David Albarrán, a bartender there since the 1940s, recognized Buck and minutes later brought out two remembrance logs dated March 30, 1948, and March 20, 1969.
We found Buck’s signatures, along with those of Gloria Swanson, Nat King Cole, Eddie Fisher and Luis Muñoz Marín, the first popularly elected governor of Puerto Rico. He was truly moved and I saw the joy in his eyes.
Ford C. Frick Award
In 1978, the National Baseball Hall of Fame and Museum established the Ford C. Frick Award, presented annually to a broadcaster for major contributions to baseball. The first two recipients were Mel Allen, the longtime legendary voice of the New York Yankees; and Red Barber, for 15 years the “Voice of the Dodgers” before becoming Allen’s partner on the Yankees’ broadcasts.
During the course of that year, I undertook the mission of nominating Buck for the award. I started campaigning with numerous calls and letters without positive results until 1980, when Commissioner Bowie K. Kuhn decided to help promote Canel’s candidacy through his own channels.
It coincided with Canel’s passing that year, on April 7. I’ll never forget that week. I was on the air with Guillermo Portuondo Calá, sports director for the USIA Voice of America radio network — informing millions of fans in Latin America of his passing.
Several days later, I got a typed letter from Kuhn dated April 14, saying, “I share your sentiments about Buck Canel. In addition to his professional abilities, he was a great guy. I know I will miss him. I will see to it that your further thoughts on the Ford Frick Award are brought to the attention of the committee.”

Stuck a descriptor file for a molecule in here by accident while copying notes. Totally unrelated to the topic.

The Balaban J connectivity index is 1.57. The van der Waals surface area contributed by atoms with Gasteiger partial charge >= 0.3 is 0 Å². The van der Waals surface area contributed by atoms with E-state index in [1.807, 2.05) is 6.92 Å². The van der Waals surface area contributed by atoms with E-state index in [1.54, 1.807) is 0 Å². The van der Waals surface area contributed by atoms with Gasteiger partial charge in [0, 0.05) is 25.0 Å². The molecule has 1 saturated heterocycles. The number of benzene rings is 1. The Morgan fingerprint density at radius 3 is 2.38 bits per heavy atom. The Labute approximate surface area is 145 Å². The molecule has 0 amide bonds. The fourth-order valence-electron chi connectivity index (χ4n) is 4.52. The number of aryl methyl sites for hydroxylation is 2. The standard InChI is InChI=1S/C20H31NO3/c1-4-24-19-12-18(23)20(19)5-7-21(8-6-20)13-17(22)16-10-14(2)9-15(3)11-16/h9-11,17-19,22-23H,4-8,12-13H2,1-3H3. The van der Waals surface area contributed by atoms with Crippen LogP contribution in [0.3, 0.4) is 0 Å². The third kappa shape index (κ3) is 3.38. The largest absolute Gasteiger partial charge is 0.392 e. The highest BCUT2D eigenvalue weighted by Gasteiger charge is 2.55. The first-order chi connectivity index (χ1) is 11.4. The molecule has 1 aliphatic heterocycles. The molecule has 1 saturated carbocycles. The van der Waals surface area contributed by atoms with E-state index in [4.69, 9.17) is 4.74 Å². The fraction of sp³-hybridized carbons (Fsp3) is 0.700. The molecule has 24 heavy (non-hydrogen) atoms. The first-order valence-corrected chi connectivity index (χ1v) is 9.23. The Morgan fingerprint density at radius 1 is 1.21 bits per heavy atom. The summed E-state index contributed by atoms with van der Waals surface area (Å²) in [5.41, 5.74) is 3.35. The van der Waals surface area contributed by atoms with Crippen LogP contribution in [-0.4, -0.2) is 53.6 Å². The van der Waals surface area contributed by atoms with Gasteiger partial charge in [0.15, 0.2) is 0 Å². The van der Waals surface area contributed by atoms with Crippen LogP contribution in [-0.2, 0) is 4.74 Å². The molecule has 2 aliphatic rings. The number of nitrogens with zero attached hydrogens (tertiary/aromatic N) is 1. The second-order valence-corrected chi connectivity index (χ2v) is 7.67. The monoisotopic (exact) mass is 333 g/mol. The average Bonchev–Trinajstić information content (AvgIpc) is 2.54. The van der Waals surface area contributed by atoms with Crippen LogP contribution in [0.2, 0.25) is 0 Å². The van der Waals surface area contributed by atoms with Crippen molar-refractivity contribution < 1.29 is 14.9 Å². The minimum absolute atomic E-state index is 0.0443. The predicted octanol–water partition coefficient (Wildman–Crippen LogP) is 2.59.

In March 1985, prior to a banquet in St. Petersburg, Florida, Bill Guilfoile, then the Hall of Fame’s public relations director, pulled me aside and said, “Your guy, Buck Canel, will be honored this year.”
I felt enormous joy. But this mission did not end there. We had to locate Buck’s widow, journalist Colleen Park, who had moved from their home in Croton-on-Hudson, New York.
Several weeks later, I located her living with her daughter Alice and her daughter’s husband at their Tri-Rivers farm in Moncure, N.C.
On Saturday, July 28, 1985, Colleen, accompanied by her three grandkids — Chip, Nancy and Steve — accepted the award on behalf of her late husband, the first Hispanic so honored.
As I had said in that sad broadcast in 1980 on VOA, “As a writer, Ernest Hemingway conquered readers around the world. His fan and look-alike, Buck Canel, conquered baseball fans internationally with his voice and eloquence behind the mic.”
Featured Image: Luis Rodríguez Mayoral
Inset Image: National Baseball Hall of Fame and Museum